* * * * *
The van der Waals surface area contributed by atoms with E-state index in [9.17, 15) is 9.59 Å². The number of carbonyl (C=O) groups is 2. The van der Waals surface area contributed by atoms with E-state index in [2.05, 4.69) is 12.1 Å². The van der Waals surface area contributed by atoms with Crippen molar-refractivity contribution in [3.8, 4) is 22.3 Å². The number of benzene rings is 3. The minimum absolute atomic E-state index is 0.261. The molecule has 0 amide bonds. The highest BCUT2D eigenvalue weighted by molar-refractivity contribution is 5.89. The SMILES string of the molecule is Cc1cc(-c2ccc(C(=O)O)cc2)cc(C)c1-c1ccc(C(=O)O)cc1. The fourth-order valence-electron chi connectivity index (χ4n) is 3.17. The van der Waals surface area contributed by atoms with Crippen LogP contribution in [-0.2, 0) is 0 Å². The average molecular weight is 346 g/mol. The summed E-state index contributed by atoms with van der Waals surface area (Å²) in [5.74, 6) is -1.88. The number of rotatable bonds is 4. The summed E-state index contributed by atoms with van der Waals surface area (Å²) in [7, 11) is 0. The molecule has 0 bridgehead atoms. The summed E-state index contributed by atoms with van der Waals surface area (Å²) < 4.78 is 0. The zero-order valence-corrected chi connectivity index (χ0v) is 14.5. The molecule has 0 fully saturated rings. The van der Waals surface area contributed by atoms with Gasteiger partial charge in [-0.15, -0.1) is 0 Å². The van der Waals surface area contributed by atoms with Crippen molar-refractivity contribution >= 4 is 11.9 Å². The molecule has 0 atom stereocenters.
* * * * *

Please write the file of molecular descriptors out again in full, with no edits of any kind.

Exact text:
The van der Waals surface area contributed by atoms with E-state index in [9.17, 15) is 9.59 Å². The number of carbonyl (C=O) groups is 2. The van der Waals surface area contributed by atoms with E-state index in [2.05, 4.69) is 12.1 Å². The van der Waals surface area contributed by atoms with Crippen molar-refractivity contribution in [3.8, 4) is 22.3 Å². The number of benzene rings is 3. The minimum absolute atomic E-state index is 0.261. The molecule has 0 amide bonds. The highest BCUT2D eigenvalue weighted by molar-refractivity contribution is 5.89. The SMILES string of the molecule is Cc1cc(-c2ccc(C(=O)O)cc2)cc(C)c1-c1ccc(C(=O)O)cc1. The fourth-order valence-electron chi connectivity index (χ4n) is 3.17. The van der Waals surface area contributed by atoms with Crippen LogP contribution in [-0.2, 0) is 0 Å². The average molecular weight is 346 g/mol. The summed E-state index contributed by atoms with van der Waals surface area (Å²) in [5.74, 6) is -1.88. The number of rotatable bonds is 4. The summed E-state index contributed by atoms with van der Waals surface area (Å²) in [7, 11) is 0. The molecule has 0 bridgehead atoms. The summed E-state index contributed by atoms with van der Waals surface area (Å²) < 4.78 is 0. The zero-order valence-corrected chi connectivity index (χ0v) is 14.5. The molecule has 0 fully saturated rings. The van der Waals surface area contributed by atoms with Gasteiger partial charge in [-0.15, -0.1) is 0 Å². The van der Waals surface area contributed by atoms with Crippen molar-refractivity contribution >= 4 is 11.9 Å². The molecule has 0 atom stereocenters.